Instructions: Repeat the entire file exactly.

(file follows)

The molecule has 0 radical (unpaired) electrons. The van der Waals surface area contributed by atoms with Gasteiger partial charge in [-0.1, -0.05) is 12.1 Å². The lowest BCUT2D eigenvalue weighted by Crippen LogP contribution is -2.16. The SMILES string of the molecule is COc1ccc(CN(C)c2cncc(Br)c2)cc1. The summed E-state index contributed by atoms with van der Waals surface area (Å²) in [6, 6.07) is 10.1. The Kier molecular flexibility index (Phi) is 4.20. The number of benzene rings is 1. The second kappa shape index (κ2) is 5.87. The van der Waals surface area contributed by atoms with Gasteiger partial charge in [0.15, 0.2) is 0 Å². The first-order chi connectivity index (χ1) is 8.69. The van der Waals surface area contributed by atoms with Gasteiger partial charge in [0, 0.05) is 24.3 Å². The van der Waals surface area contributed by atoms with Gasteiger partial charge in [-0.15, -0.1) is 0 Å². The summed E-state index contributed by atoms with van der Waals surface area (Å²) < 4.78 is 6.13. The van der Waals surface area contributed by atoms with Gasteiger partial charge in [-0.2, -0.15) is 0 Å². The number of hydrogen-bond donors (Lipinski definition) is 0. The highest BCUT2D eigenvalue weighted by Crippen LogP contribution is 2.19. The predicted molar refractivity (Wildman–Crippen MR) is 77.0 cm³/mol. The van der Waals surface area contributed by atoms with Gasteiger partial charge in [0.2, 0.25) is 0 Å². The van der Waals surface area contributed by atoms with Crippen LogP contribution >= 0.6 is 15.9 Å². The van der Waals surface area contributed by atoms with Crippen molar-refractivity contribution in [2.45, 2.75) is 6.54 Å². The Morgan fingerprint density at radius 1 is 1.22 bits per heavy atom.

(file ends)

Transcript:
The molecule has 0 radical (unpaired) electrons. The van der Waals surface area contributed by atoms with Gasteiger partial charge in [-0.1, -0.05) is 12.1 Å². The lowest BCUT2D eigenvalue weighted by Crippen LogP contribution is -2.16. The SMILES string of the molecule is COc1ccc(CN(C)c2cncc(Br)c2)cc1. The summed E-state index contributed by atoms with van der Waals surface area (Å²) in [6, 6.07) is 10.1. The Kier molecular flexibility index (Phi) is 4.20. The number of benzene rings is 1. The second kappa shape index (κ2) is 5.87. The van der Waals surface area contributed by atoms with Gasteiger partial charge in [0.15, 0.2) is 0 Å². The first-order chi connectivity index (χ1) is 8.69. The van der Waals surface area contributed by atoms with Gasteiger partial charge in [0, 0.05) is 24.3 Å². The van der Waals surface area contributed by atoms with Gasteiger partial charge in [-0.15, -0.1) is 0 Å². The summed E-state index contributed by atoms with van der Waals surface area (Å²) < 4.78 is 6.13. The van der Waals surface area contributed by atoms with Gasteiger partial charge in [-0.2, -0.15) is 0 Å². The number of hydrogen-bond donors (Lipinski definition) is 0. The highest BCUT2D eigenvalue weighted by Crippen LogP contribution is 2.19. The predicted molar refractivity (Wildman–Crippen MR) is 77.0 cm³/mol. The van der Waals surface area contributed by atoms with Gasteiger partial charge in [0.2, 0.25) is 0 Å². The van der Waals surface area contributed by atoms with Crippen LogP contribution >= 0.6 is 15.9 Å². The van der Waals surface area contributed by atoms with Crippen molar-refractivity contribution in [2.45, 2.75) is 6.54 Å². The Morgan fingerprint density at radius 1 is 1.22 bits per heavy atom.